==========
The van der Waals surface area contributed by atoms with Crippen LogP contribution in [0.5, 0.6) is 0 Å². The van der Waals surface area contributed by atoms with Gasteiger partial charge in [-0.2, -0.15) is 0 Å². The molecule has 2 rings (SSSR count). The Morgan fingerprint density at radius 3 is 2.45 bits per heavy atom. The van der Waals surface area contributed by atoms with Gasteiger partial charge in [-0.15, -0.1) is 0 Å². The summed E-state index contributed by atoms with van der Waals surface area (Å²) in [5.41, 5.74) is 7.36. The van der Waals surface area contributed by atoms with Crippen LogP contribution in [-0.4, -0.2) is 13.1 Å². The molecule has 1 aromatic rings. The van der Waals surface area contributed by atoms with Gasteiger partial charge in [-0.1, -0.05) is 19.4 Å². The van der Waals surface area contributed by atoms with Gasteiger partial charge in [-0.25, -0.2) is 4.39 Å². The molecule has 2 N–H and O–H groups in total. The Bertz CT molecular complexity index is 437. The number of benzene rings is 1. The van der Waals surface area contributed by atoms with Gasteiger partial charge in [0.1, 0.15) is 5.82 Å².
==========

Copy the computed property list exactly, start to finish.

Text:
The van der Waals surface area contributed by atoms with Crippen LogP contribution in [0.5, 0.6) is 0 Å². The van der Waals surface area contributed by atoms with Gasteiger partial charge in [-0.2, -0.15) is 0 Å². The molecule has 2 rings (SSSR count). The Morgan fingerprint density at radius 3 is 2.45 bits per heavy atom. The van der Waals surface area contributed by atoms with Gasteiger partial charge in [-0.15, -0.1) is 0 Å². The summed E-state index contributed by atoms with van der Waals surface area (Å²) in [5.41, 5.74) is 7.36. The van der Waals surface area contributed by atoms with Crippen LogP contribution in [-0.4, -0.2) is 13.1 Å². The molecule has 1 aromatic rings. The van der Waals surface area contributed by atoms with Gasteiger partial charge in [-0.1, -0.05) is 19.4 Å². The van der Waals surface area contributed by atoms with Gasteiger partial charge in [-0.25, -0.2) is 4.39 Å². The molecule has 2 N–H and O–H groups in total. The Bertz CT molecular complexity index is 437. The number of benzene rings is 1. The van der Waals surface area contributed by atoms with Gasteiger partial charge in [0.1, 0.15) is 5.82 Å².